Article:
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Expert witness qualifications involve a few factors but there are no set of baseline requirements. To become an expert witness, you must be knowledgeable in your area of expertise and have some understanding of the legal and judicial system. However, knowledge of your field and of the legal system is not all that is required to become a qualified expert witness. This guide will take you through expert witness credentials.
An expert witness is qualified to testify in court on the field which he or she is an expert in. They will provide their professional opinions in court, often to help analyze evidence or to establish something as fact. An expert witness would generally have a substantial background in science or academia. A forensic toxicologist, for example, would use their specialized knowledge to explain or interpret legal matters involving toxins or poisons of any kind.
Selecting an Expert Witness
To be a specialized witness you have to, as the title suggests, be a specialist of some sort. An expert witness provides more than common knowledge about their certain field. Ideally, they should have at least one degree and many years of experience and credibility.
For your opinions/interpretations/analyses to be taken seriously and hold value in court, you must have enough authority and expertise regarding your given area. Your competency, qualifications and credentials in that certain field will be evaluated to guarantee eligibility as an expert witness. An expert witness in forensic toxicology can have degrees from a variety of fields such as pathology, chemistry, medicine or pharmacology. Thorough life experience in the field could also grant you the qualifications to testify in court as an expert witness.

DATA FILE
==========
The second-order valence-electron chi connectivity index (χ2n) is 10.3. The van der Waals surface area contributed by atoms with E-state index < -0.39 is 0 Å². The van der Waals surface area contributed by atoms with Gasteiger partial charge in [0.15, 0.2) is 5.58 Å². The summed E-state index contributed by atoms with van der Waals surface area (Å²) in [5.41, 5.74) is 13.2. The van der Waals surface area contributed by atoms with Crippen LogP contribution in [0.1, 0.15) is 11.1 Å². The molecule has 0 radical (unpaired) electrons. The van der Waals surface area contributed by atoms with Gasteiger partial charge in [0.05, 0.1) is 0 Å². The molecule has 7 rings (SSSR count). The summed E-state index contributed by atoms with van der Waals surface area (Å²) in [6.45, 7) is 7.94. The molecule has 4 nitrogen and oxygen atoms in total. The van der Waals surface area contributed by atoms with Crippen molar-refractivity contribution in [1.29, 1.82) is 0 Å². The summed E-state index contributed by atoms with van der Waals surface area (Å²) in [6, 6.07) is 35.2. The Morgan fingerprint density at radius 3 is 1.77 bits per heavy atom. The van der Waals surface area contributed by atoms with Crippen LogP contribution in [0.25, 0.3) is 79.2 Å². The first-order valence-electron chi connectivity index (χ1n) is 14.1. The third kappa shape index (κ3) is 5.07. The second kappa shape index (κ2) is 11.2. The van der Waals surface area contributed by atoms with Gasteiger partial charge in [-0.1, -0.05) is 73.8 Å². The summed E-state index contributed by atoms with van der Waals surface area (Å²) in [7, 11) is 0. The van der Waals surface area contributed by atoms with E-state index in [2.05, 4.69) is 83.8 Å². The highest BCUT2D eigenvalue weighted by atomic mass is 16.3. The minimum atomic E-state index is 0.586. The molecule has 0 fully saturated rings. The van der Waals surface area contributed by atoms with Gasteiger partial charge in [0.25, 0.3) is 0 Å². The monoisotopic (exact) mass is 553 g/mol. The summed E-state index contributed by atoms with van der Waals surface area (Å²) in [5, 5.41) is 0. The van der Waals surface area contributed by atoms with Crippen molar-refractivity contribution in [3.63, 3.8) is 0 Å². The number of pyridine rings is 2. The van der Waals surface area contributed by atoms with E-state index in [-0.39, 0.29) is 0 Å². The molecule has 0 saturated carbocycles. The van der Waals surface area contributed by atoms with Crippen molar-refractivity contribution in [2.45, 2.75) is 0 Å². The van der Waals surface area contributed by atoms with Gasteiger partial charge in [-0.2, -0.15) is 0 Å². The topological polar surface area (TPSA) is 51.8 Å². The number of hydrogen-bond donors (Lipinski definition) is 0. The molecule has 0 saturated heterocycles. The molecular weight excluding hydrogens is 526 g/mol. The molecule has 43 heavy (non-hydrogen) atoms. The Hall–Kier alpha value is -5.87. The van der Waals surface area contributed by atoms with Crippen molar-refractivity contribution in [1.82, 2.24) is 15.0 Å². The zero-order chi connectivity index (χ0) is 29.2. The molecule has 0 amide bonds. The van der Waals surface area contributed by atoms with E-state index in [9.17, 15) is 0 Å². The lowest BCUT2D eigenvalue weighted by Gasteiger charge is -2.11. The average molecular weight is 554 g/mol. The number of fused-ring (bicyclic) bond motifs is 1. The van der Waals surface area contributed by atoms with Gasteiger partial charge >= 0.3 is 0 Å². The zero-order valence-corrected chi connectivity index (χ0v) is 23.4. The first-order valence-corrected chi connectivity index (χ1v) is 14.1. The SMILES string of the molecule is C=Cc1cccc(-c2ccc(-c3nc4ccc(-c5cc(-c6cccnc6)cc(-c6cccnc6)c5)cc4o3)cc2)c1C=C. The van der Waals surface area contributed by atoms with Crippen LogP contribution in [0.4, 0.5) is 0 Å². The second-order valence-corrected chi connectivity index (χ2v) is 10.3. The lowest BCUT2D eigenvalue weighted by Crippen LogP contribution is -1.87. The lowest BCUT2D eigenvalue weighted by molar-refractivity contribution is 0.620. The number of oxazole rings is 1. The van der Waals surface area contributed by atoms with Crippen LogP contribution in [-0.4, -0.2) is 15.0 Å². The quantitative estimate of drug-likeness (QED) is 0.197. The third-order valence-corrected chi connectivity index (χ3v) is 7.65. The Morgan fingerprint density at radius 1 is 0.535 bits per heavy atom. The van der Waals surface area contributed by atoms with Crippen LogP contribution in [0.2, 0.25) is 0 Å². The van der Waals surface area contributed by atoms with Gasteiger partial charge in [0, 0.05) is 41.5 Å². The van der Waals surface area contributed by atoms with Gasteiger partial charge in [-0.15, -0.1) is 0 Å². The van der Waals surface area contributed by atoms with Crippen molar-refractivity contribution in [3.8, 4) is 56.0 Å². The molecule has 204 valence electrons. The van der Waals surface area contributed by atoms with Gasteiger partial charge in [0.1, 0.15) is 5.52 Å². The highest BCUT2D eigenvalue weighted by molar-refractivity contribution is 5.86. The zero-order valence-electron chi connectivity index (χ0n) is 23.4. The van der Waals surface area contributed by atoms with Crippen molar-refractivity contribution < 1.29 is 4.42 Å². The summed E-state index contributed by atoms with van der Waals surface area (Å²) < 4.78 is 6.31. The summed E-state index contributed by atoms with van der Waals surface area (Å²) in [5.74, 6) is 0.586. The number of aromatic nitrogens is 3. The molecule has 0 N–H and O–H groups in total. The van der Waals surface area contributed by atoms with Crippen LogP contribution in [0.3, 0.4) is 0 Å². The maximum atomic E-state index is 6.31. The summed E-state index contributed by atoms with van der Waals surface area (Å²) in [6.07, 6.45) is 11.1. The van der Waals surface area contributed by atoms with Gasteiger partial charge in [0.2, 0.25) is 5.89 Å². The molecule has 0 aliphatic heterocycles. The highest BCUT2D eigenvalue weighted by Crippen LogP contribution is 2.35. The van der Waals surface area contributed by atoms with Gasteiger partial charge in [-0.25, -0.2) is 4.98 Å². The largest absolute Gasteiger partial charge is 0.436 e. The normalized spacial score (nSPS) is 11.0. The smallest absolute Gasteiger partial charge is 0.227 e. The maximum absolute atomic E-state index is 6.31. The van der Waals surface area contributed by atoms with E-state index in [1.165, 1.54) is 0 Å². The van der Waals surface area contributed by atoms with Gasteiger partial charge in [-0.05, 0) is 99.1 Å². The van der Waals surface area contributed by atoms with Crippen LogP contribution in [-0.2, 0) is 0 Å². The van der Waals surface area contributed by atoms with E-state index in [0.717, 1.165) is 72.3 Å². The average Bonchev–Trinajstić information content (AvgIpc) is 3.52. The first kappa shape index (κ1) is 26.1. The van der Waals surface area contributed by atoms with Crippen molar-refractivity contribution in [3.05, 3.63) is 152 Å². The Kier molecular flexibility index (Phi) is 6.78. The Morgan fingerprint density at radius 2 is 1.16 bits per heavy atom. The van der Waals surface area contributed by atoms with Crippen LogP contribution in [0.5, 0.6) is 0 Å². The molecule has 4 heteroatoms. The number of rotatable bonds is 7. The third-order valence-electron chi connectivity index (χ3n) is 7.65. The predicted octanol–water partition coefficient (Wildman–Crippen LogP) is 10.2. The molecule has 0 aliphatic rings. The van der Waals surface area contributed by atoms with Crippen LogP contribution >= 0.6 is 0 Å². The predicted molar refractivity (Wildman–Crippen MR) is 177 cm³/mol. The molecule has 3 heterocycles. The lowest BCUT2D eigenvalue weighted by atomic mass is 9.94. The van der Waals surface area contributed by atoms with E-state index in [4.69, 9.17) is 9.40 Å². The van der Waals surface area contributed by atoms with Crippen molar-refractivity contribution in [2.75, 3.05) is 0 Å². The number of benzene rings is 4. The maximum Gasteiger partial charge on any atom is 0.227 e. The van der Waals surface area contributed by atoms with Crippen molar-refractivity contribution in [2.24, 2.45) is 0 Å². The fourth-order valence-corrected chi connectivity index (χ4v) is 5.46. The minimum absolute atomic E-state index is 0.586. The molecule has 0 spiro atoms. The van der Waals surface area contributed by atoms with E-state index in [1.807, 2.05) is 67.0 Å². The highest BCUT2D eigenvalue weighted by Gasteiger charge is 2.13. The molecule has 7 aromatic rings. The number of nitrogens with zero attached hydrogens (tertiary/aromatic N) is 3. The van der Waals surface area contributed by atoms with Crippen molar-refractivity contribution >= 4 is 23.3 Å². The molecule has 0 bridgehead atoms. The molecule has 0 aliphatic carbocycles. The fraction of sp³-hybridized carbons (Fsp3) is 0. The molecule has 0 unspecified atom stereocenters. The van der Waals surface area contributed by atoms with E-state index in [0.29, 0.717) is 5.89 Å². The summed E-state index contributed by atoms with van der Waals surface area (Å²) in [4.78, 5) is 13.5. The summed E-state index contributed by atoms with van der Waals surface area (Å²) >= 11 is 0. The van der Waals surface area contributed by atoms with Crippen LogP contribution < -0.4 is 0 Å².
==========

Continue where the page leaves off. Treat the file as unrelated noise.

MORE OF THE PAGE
Anyone selecting an expert witness might look at the following criteria:
- Previous education, experience, skill levels or training.
- Any published work (e.g. in academic journals) or presentations at conferences.
- Recognition such as awards, prizes or grants.
- Ability to translate complex ideas into simple terms.
Types of Expert Witnesses
A degree or a great deal of life experience is not all that one needs to become a qualified witness. In forensic toxicology, the expert witness must know the procedures and methodologies employed in the case and analyze chemicals, samples and results. Thus, scientific research and understanding of this area are very important. Additionally, the expert witness in this field must be able to relay information in layman’s terms so that all involved – be it the lawyers, the witnesses or the jury – can understand.
There are two main types of expert witnesses. They both require the same sorts of qualifications.
- Consulting experts work with the private counsel to assist and evaluate their case. These experts do not testify in court and therefore may remain anonymous. However, their role can be easily changed to that of a testifying expert.
- Testifying experts have their identity and most documents disclosed to the other party. They testify in court.
Many expert witnesses work for themselves but there are also expert witness agencies which connect you with work and attorneys who employ you for a case.
One of the roles of an expert witness is to provide their knowledge and expertise on matters that lawyers and judges are not specialized in. Factual evidence normally forms the basis of their arguments and opinions. A qualified expert must be able to help the court analyze evidence and come up with decisions. Your average lawyer, for example, will not be able to examine test results. An expert witness is needed for such instances. Their specialized knowledge is invaluable in court cases.